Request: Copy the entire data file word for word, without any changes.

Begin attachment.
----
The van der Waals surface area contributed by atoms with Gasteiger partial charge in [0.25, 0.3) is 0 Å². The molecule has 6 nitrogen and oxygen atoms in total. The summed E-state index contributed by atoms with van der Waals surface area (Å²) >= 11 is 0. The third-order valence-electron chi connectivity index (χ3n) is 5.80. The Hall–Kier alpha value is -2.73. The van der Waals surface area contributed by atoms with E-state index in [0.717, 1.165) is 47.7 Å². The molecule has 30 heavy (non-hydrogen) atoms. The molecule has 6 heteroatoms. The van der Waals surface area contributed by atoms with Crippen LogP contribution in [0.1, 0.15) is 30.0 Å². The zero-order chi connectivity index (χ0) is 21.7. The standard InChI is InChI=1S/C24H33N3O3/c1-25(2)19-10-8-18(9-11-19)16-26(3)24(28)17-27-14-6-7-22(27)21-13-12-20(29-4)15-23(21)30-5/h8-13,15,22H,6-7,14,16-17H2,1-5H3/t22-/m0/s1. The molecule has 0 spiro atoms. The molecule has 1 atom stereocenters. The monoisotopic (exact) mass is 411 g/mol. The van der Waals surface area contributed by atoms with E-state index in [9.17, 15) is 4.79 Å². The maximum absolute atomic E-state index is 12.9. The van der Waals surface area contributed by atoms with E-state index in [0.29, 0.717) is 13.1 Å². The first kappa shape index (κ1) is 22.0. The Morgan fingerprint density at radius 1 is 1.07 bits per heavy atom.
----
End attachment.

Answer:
The van der Waals surface area contributed by atoms with Gasteiger partial charge in [0.25, 0.3) is 0 Å². The molecule has 6 nitrogen and oxygen atoms in total. The summed E-state index contributed by atoms with van der Waals surface area (Å²) >= 11 is 0. The third-order valence-electron chi connectivity index (χ3n) is 5.80. The Hall–Kier alpha value is -2.73. The van der Waals surface area contributed by atoms with E-state index in [0.717, 1.165) is 47.7 Å². The molecule has 30 heavy (non-hydrogen) atoms. The molecule has 6 heteroatoms. The van der Waals surface area contributed by atoms with Crippen LogP contribution in [0.1, 0.15) is 30.0 Å². The zero-order chi connectivity index (χ0) is 21.7. The standard InChI is InChI=1S/C24H33N3O3/c1-25(2)19-10-8-18(9-11-19)16-26(3)24(28)17-27-14-6-7-22(27)21-13-12-20(29-4)15-23(21)30-5/h8-13,15,22H,6-7,14,16-17H2,1-5H3/t22-/m0/s1. The molecule has 0 spiro atoms. The molecule has 1 atom stereocenters. The monoisotopic (exact) mass is 411 g/mol. The van der Waals surface area contributed by atoms with E-state index in [9.17, 15) is 4.79 Å². The maximum absolute atomic E-state index is 12.9. The van der Waals surface area contributed by atoms with E-state index in [0.29, 0.717) is 13.1 Å². The first kappa shape index (κ1) is 22.0. The Morgan fingerprint density at radius 1 is 1.07 bits per heavy atom.